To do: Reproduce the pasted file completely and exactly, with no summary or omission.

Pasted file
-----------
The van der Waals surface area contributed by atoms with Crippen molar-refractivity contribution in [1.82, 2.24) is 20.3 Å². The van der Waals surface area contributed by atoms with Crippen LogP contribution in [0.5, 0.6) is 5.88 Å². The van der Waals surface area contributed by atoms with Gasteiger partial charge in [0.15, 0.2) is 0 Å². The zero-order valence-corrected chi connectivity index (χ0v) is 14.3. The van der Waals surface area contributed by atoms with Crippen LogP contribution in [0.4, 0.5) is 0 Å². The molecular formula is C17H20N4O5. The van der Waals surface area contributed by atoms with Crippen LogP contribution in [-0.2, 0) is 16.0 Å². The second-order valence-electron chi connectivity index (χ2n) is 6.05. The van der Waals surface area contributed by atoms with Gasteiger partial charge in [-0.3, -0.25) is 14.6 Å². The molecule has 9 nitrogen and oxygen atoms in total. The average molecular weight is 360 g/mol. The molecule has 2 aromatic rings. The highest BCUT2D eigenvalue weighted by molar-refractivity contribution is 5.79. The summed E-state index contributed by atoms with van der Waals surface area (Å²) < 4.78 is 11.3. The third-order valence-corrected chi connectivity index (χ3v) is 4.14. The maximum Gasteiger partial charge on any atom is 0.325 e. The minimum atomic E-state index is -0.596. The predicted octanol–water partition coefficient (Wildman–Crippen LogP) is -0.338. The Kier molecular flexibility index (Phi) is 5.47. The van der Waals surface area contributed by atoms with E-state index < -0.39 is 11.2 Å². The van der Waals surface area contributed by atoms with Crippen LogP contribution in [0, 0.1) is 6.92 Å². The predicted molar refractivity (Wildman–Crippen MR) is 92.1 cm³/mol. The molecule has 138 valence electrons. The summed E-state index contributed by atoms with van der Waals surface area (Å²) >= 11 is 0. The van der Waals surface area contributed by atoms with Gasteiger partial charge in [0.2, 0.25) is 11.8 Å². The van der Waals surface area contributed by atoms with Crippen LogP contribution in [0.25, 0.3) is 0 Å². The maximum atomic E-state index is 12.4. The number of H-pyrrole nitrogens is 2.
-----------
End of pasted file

The van der Waals surface area contributed by atoms with Crippen molar-refractivity contribution in [1.82, 2.24) is 20.3 Å². The van der Waals surface area contributed by atoms with Crippen LogP contribution in [0.5, 0.6) is 5.88 Å². The van der Waals surface area contributed by atoms with Gasteiger partial charge in [0.15, 0.2) is 0 Å². The zero-order valence-corrected chi connectivity index (χ0v) is 14.3. The van der Waals surface area contributed by atoms with Crippen LogP contribution in [0.4, 0.5) is 0 Å². The molecular formula is C17H20N4O5. The van der Waals surface area contributed by atoms with Crippen LogP contribution in [-0.2, 0) is 16.0 Å². The second-order valence-electron chi connectivity index (χ2n) is 6.05. The van der Waals surface area contributed by atoms with Gasteiger partial charge in [-0.3, -0.25) is 14.6 Å². The molecule has 9 nitrogen and oxygen atoms in total. The average molecular weight is 360 g/mol. The molecule has 2 aromatic rings. The highest BCUT2D eigenvalue weighted by molar-refractivity contribution is 5.79. The summed E-state index contributed by atoms with van der Waals surface area (Å²) < 4.78 is 11.3. The third-order valence-corrected chi connectivity index (χ3v) is 4.14. The maximum Gasteiger partial charge on any atom is 0.325 e. The minimum atomic E-state index is -0.596. The predicted octanol–water partition coefficient (Wildman–Crippen LogP) is -0.338. The Kier molecular flexibility index (Phi) is 5.47. The van der Waals surface area contributed by atoms with E-state index < -0.39 is 11.2 Å². The van der Waals surface area contributed by atoms with Crippen LogP contribution in [0, 0.1) is 6.92 Å². The predicted molar refractivity (Wildman–Crippen MR) is 92.1 cm³/mol. The molecule has 138 valence electrons. The summed E-state index contributed by atoms with van der Waals surface area (Å²) >= 11 is 0. The van der Waals surface area contributed by atoms with Gasteiger partial charge in [0.2, 0.25) is 11.8 Å². The van der Waals surface area contributed by atoms with Crippen LogP contribution in [0.25, 0.3) is 0 Å². The maximum atomic E-state index is 12.4. The number of H-pyrrole nitrogens is 2.